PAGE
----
It would seem reasonable to say that the impact this social enterprise has on society is impressive. The health and well-being of participants measured 51.2% on Warwick-Edinburgh Mental Well-being Scale (WEMWBS) which measures mental well-being in 5 response categories: feeling cheerful, interested in new things, make up your own mind, feeling relaxed and feeling optimistic, compared to 49.9% of the Scottish population. Further to this 25% of participants moved onto employment, 54% moved onto other volunteering and 42% moved into further training or education. These figures show that the impact the innovation has on the individuals involved in a sense helps to transform them as it provides them with opportunities that they may never would have had the chance of receiving.

“I would say about 40-45% of the people employed in it are people who have previously had long-term issues and barriers to employment.” Niall McShannon (Managing Director of CCI)

Business benefit

CCI Scotland currently has an estimated annual turnover of £300,000 which directs its profits into its charitable arm, CCI. This turnover is on track to double in the next year due to recently securing a major contract with Esh Borders Construction to work on a ten-week playground fit out. The charity and social enterprise combined have 20 permanent employees and 58 participants overall. Of the 20 employees, roughly half are people who have previously had long-term issues and barriers to employment. Participants on average continue on placements for a period of a year, 20% of these individuals move onto mainstream employment, however, those with more complex disabilities tend to remain for a longer period of time.

Niall as Managing Director was responsible for preparing the business plan to help enable funding and drive the social enterprise forward. He also had the support of a Board of Directors who were on-hand to assist in the strategic decisions that would eventually lead to investing some of the charity’s money into the commercial venture that CCI Scotland has become. The charity, CCI received funding from various sponsors such as: The Robertson Trust, The Clothworkers Foundation, SSE, Garfield Weston Foundation, with primary funding being given by The Big Lottery Fund and European Regional Development Fund. Profits made from the construction side of the social enterprise are reinvested back into the charity in order to develop and maintain current and future innovative projects.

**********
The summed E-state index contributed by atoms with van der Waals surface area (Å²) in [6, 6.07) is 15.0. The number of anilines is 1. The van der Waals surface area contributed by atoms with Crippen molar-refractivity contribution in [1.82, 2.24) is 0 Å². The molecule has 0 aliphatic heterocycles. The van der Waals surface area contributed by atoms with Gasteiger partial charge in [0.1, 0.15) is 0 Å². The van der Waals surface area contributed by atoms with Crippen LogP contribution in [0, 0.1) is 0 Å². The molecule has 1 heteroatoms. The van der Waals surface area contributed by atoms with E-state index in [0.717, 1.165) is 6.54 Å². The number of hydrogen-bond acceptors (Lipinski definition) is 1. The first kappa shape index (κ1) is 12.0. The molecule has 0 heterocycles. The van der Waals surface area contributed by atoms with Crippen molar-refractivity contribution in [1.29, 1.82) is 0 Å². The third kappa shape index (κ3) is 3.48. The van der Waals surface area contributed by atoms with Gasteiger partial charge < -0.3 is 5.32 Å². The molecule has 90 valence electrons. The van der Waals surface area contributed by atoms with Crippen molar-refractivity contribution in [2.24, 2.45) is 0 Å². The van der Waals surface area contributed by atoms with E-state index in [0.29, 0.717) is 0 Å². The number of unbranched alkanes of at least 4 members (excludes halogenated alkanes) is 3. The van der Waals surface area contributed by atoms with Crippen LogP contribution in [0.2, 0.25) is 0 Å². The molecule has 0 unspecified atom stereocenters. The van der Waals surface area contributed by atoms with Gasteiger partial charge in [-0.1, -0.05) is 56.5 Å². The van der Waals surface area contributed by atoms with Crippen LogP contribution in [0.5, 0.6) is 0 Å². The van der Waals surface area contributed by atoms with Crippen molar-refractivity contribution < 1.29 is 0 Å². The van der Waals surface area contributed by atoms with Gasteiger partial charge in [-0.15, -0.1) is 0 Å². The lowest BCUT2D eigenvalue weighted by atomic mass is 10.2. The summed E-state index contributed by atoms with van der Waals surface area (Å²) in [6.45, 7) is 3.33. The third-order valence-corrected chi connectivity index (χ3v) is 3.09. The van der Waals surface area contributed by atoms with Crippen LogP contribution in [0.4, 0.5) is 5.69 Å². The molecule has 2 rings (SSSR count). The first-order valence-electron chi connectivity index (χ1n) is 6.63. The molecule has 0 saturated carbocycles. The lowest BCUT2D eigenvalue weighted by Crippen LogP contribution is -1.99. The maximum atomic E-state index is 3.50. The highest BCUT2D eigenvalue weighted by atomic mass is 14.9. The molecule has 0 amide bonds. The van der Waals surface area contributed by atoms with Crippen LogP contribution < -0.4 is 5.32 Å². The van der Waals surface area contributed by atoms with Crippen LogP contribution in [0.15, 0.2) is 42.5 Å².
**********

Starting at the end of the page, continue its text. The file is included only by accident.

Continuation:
The social enterprise status is seen as a platform, especially during the start-up stage, Niall says “to get you started you will get an element of deals that are based on the social impact” which leads to attracting customers to help grow your business. A small number of customers are prepared to “give you some leeway in terms of developing your skills and capacity” and although quality or value may be similar to other businesses, the time taken for completion may take longer than average. The social benefit that customers witness within this social enterprise seems to outweigh this in their decision to buy your product or service.

The work at CCI Scotland to develop the skills and opportunities for individuals with a range of support needs is exceedingly beneficial at creating value and innovation within society. This is valuable in helping to ensure that the business is commercially viable which is often seen as a difficult task.

However, there are future aspirations and a business plan in the process to expand the enterprise within the next year to more national locations throughout Scotland and even the UK. This future expansion will provide benefits to more than just the local community by reaching a wider range of individuals and may even lead to further growth in the future.

Social and environmental benefit

From a social aspect this enterprise provides an opportunity for those with mental health issues and disabilities to regain their confidence at getting back into work. Although for some with more complex needs volunteering at CCI Scotland “this is their work, although they don’t get paid for it, it gives them a sense of purpose and contribution.” This reinforces the value that contribution brings within this enterprise and gives young adults with special needs a sense of belonging in their community.

This social enterprise has offered many direct and indirect employment opportunities to these young people by enhancing their employability and vocational skills. Out of the 58 participants, 47% have moved into further education, training, employment or volunteering, of this 20% have gained mainstream employment. Therefore, Niall’s innovative creation has benefited vulnerable young people to improve their mental health by feeling engaged and contributing to their community.

Social enterprises, with their focus and concern on community engagement, are seen as pivotal to the advancement of social and environmental innovation in support of sustainability.

Interview

Niall McShannon, Managing Director

Niall McShannon, Managing Director

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Clydesdale Community Initiatives (CCI)

Clydesdale Community Initiatives (CCI)

Lanark, UK

Business Website: http://www.cciweb.org.uk/

Year Founded: 2002

Number of Employees: 11 to 50

Niall established CCI as a charity in 2002 in order to open up exciting life opportunities for young people at risk, and adults suffering from mental health issues, so they could make a contribution to the society. In 2010, communicated and established his concept of empowering disadvantaged people in to a social enterprise, which has resulted in what CCI Scotland has become today. The mission of the social enterprise focuses on the idea of everyone in society being able to make a contribution to society.